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Illegal Mining

Mining pick hitting rocks to represent illegal mining

Illicit mining is often directly related to transnational criminal activity and human rights violations.  CBP uses its authorities to investigate and deter illegal mining. Some of the most common illegally mined materials are gold and diamonds. CBP is designated by the U.S. Congress as the “importing authority” for diamonds to ensure legitimacy and compliance with the Kimberley Process






CBP Enforcement Authority by Illicit Mined Material

Three blue boxes that read: 1. Illegal mining. CBP's developed expertise in combatting illicit mining and associated crimes enables the agency to fight transnational criminal organizations engaged in trade. 2. Diamonds. CBP is designated by the U.S. Congress as the "importing authority" for diamonds to ensure compliance with the Kimberley Process. 3. Gold. CBP works with civil authority partners engaged in the fight against illicit gold to support their efforts in enforcement

Gold is one of the most commonly illicitly mined resources. CBP works to leverage its civil authorities to assist in disincentivize this practice. CBP’s civil authorities often lends assistance and provides greater options to other agencies engaged in the fight against illicit gold when criminal prosecutions may not be an option.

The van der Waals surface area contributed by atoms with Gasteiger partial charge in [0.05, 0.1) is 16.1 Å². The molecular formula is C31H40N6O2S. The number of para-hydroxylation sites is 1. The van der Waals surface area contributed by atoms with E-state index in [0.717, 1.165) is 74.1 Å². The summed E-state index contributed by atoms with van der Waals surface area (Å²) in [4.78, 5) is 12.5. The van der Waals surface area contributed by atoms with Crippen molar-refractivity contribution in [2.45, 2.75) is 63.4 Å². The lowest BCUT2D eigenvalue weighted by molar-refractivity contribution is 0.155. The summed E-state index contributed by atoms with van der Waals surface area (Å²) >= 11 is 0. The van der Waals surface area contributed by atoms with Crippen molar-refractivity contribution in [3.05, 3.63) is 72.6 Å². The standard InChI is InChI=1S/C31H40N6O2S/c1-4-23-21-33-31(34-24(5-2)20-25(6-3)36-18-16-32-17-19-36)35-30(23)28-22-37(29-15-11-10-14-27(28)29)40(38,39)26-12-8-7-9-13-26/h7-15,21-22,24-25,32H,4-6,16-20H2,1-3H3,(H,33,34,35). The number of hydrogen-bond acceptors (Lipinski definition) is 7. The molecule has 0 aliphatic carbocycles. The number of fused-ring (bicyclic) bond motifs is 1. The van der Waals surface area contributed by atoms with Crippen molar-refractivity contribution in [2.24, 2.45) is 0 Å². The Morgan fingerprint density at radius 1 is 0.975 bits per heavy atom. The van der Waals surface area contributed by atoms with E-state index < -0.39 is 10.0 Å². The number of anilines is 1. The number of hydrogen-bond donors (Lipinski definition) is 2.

In many countries, there is significant overlap between illegal logging and illegal gold mining. Criminal networks often use land cleared by illegal logging operations to establish illegal mining activities where they use mercury to search for raw minerals, like gold. Mercury pollutes nearby water sources, poisoning wildlife and local drinking water.

Illicit mining is often linked to trade-based money laundering. In response, CBP has developed an expertise in combatting this dangerous practice. Money laundering allows transnational criminal organizations to fund their dangerous activities while they evade the scrutiny of law enforcement. Illicit mining is often tied to some of the most violent criminal organizations around the world and CBP continues to work to end these violations.

Last Modified: Apr 12, 2024